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Critical Possibilities: Engaging and Nurturing Feminist Perspectives in Social Care and Social Work Education

McCusker, Geraldine (2020) Critical Possibilities: Engaging and Nurturing Feminist Perspectives in Social Care and Social Work Education. Doctoral thesis (PhD), Manchester Metropolitan University.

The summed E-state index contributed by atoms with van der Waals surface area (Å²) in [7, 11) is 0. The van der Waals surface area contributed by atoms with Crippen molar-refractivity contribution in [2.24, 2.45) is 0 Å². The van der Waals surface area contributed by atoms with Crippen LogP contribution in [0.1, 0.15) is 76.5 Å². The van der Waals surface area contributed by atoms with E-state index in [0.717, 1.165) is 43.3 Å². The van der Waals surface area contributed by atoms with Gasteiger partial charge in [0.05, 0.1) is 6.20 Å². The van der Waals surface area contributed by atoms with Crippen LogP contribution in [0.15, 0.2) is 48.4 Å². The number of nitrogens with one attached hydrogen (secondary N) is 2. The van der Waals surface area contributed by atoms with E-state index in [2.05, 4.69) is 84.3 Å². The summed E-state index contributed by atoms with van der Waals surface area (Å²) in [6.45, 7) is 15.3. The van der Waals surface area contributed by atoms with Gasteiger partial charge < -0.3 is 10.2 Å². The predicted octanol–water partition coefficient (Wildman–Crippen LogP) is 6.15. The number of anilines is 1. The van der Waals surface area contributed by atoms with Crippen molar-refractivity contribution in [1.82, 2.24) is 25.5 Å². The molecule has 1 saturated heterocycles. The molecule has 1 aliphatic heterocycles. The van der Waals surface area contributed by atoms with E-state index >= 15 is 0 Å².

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This thesis reports a qualitative study that employed feminist research methodologies to explore the value of engaging with, and nurturing feminist perspectives in a social care/work education context. Undergraduate students were recruited to engage in a piece of feminist action research whereby a feminist classroom was established. This space attempted to enact feminist pedagogical strategies, and engage the students acting as participants with a range of feminist debates and concepts. Feminism was chosen as the focus for a number of reasons, not least because of my allegiance to it as both a researcher and a teacher. More specifically, it was regarded as a critical perspective and praxis that could support social care/work students to more fully understand and apply the social justice and human rights mandates that guide these areas of work. Anti-discriminatory and anti-oppressive practices are regarded as essential for effective practice in work with users of care services, and it is my contention that feminism can make an important contribution to this. Neoliberal agendas operating in public services and education settings are diluting understanding of these vital topics. Therefore, a further aim of the research was to resist this and reclaim critical spaces in social care/work education. Data collection methods were focus groups, interviews and reflective journals. Data analysis was via use of the Listening Guide. Three overarching narratives emerged from this analysis; these were labelled as ‘Awakenings and Transformations’, ‘Care and Nurture’ and ‘Resistance and Defiance’. All three support my claim that the aims of the project have been achieved as they indicate participants’ growing awareness of feminism, and willingness to identify with it as a means to support better care practices, and challenge oppressive and unjust perspectives. The work has contributed knowledge about feminist pedagogy in general, and its relevance to social care/work education in particular. Contributions to feminist theory and feminist research methodologies have been made as I offer a new authorial voice to these bodies of work. Additionally, strategies to resist neoliberalism both inside and outside the academy have been offered.

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